Union of Lancashire & Cheshire Institutes examination: Junior Industrial Art Course (Part II) (subjects included English; Drawing, Design & Colour; Book Illustration; Calculations).
Then, as his studies progressed: Lettering under Alan Tankard, Antique drawing under Robert Timmis, Life drawing under Alfred Wiffen, Lithography with Francis Cope, History of Art and Architecture, Also tutored by Martin Bell, George Jardine and Arthur Ballard. He gained the nickname 'Josh' at the Art School for his traditional, old master style of portraiture (so called after the artist, Sir Joshua Reynolds, 1723-92).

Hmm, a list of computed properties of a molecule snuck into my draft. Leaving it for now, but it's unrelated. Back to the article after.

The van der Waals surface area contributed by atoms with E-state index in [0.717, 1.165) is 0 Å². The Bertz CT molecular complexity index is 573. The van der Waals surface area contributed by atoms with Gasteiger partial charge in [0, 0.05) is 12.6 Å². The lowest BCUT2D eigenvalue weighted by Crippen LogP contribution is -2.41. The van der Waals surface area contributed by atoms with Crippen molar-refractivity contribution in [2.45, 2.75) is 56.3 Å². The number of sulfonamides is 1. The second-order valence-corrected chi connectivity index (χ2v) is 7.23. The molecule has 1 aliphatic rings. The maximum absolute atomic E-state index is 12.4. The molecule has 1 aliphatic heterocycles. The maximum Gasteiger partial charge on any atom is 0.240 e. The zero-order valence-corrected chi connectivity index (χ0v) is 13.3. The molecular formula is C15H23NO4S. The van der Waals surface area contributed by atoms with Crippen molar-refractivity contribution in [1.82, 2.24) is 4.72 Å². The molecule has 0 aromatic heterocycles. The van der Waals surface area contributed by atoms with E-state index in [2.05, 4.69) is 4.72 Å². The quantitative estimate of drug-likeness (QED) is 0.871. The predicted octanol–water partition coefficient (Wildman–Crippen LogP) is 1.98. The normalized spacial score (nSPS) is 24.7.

NB: Kirby's mother did not include him when national registration (Sept 1939) accompanied the outbreak of war for fear of conscription: he therefore lived without a ration book initially. He remained at the Art School throughout the 1940s whilst many of his contemporaries, including Ted Atkinson, underwent National Service.
1944-45, aged 15â€“16:
Lancashire & Cheshire Certificate in Drawing (this was like a Foundation year between the Junior and Senior Art Schools).
1945-46, aged 16-17:
Intermediate Certificate in Arts & Crafts II (the Certificate in Drawing was renamed to this).
1946-47, aged, 17â€“18:
National Diploma in Design (Painting) III
1947-48, aged 18-19:
National Diploma in Design (Painting) IV
1948-49, aged 19-20: